Rost: 3 biggest questions Seahawks face to complete their roster
Mar 28, 2023, 12:14 AM
(Photo by Jane Gershovich/Getty Images)
The Seahawks entered the offseason with several big questions, and thankfully most have been answered.
Is Geno Smith returning? Seattle locked up last year’s starting QB with a new three-year contract and re-signed backup Drew Lock for insurance.
Who are the starting inside linebackers? Former first-round pick Jordyn Brooks suffered a torn ACL late last season and faces a recovery that will likely keep him sidelined into the regular season. Fellow starter Cody Barton signed with Washington. Seattle’s solution wasn’t just to bring in ex-Steelers starter Devin Bush Jr. but also bring back longtime star Bobby Wagner.
How do you fix a horrible run defense? This answer is a work in progress, but it started with a near total revamp of the defensive line, including signings of Dre Jones and Jarran Reed.
A team that many thought would be in a years-long rebuild didn’t just make the playoffs in 2022, but has also since made moves in the offseason to continue to improve. The good news is several of the most important questions have been answered. It’s not bad news that there are questions remaining – it’s only March, after all. But here’s where the Seahawks still have needs.
Who replaces Al Woods?
Seattle’s greatest need heading into the draft is at defensive line, though quarterback has also been mocked as their first selection (with a 33-year-old Geno Smith, future planning would be wise here). Georgia’s Jalen Carter and Alabama’s Will Anderson Jr. are the top two DL prospects available, but neither truly fills the very large hole vacated by Al Woods.
Woods was released last week as part of Seattle’s continued efforts to revamp its defensive line, though his release was the most surprising of those moves. Because while Woods was one of Seattle’s oldest players at 36, the defensive captain also has the more traditional size for Seattle’s 3-4 defense and a salary cap hit that was easier to swallow than the eight-figure hits owned by the recently released Shelby Harris and offensive lineman Gabe Jackson (though as explained by general manager John Schneider in one moment, Woods’ cap situation was more complicated than that).
The Seahawks’ need in the middle is even more evident considering Bryan Mone, the only other nose tackle under contract, suffered a torn ACL in Week 15, putting his status in question for the start of the 2023 season.
Seattle has a few options here, one of which is a reunion with Woods on a cheaper deal.
“There’s a ton of different accounting mechanisms that go into this thing,” Schneider told Seattle Sports’ Wyman and Bob last Thursday on his weekly show. “And we just felt that at this time while we wouldn’t shut the door on Al coming back, we needed to create some space to try to get something done. We’re still working through some of those issues in how we can use that cap room and the cash effectively.”
Where’s the Seahawks’ RB depth?
The good news is the Seahawks have a 1,000-yard rusher and 2022 Offensive Rookie of the Year candidate returning for his second season in Kenneth Walker III. That’s a nice step forward from last offseason when Chris Carson was retiring and Rashaad Penny brought promise but also a lengthy injury history.
The Seahawks still need to find some depth, though, and two options – Penny and special teamer Travis Homer – have moved on in free agency. Still under contract is DeeJay Dallas, though Seattle could certainly afford more at the position. Might they consider using a Day 2 pick in the NFL Draft on a running back for a second consecutive season?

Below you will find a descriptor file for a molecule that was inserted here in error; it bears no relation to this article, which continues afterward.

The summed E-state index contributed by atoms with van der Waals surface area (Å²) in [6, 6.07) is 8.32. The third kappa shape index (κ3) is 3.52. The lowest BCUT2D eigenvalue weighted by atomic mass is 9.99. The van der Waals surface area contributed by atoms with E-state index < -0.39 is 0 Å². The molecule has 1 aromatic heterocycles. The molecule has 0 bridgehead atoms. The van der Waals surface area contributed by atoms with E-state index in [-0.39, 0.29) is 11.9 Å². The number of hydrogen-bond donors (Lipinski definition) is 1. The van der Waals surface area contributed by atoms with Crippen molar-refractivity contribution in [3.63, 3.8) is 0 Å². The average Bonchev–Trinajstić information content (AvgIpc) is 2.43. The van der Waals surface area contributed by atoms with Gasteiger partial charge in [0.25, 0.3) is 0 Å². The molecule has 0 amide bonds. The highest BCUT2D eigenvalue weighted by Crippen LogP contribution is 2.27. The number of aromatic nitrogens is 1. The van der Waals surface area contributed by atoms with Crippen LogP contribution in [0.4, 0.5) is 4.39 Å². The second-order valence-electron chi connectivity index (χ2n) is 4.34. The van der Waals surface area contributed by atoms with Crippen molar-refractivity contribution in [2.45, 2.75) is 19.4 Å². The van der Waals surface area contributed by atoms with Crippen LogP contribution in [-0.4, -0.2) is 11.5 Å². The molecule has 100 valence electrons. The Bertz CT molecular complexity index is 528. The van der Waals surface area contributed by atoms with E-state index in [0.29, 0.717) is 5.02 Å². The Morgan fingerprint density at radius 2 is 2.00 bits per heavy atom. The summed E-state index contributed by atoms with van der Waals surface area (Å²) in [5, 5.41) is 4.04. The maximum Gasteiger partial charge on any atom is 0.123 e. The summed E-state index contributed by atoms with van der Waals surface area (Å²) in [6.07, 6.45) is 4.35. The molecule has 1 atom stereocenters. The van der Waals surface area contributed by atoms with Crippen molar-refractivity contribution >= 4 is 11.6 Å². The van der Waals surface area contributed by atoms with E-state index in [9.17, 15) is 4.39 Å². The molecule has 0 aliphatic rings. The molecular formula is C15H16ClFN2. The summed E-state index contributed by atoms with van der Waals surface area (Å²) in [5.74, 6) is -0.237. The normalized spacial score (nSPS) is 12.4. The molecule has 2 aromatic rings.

Texas’ Bijan Robinson, this year’s top rushing prospect, won’t be available in the late first round, much less Day 2. But other electric options remain, including Alabama’s Jahmyr Gibbs (1,370 yards from scrimmage and 10 combined touchdowns), UCLA’s Zach Charbonnet (1,359 yards and 14 touchdowns in 2022), Texas A&M’s Devon Achane (1,102 yards and 11 combined touchdowns), UAB’s DeWayne McBride (the nation’s leading rusher with 1,713 yards and 19 touchdowns) and Auburn’s Tank Bigsby (1,150 yards from scrimmage and 10 combined touchdowns).
How do the Seahawks get more money?
It’s not a garage sale.
Salary cap issues feel less pressing than depth at times, but Seattle may need to make a move here to free up some additional space. Over The Cap has Seattle $746,786 in the red in effective cap space, meaning cap space that also calculates for contracts for drafted rookies.
We’ve seen plenty of calls to release safety Jamal Adams from frustrated fans on our station textline, but a pre-June 1 cut carries dead cap. That, and Seattle knows Adams is one of their more talented athletes when healthy. Look instead for a potential restructure for Seattle’s priciest players – including both starting safeties – or an extension.
Fann: Seahawks cutting Jamal Adams is an option, albeit unlikely
“They could do an extension (for linebacker Uchenna Nwosu),” Seattle Times Seahawks reporter Bob Condotta told us on Seattle Sports’ Bump and Stacy last week. “So just add a year to the end and bring down the cap hit. I think he’s a guy who’s going to be in your plans for awhile so you can go ahead and extend him with what he did last year and his age.
“A restructure is simply turning the base salary into bonus, so you can spread it out. So with Adams you take the rest of that almost $9 million remaining in salary and just turn that into bonus and spread it out over the final three years and then bring down his cap hit for 2023. And that’s something players don’t have to agree to, teams just do. It’s not the player taking less money; in fact, it can kind of be viewed as a benefit since they get that money immediately.”
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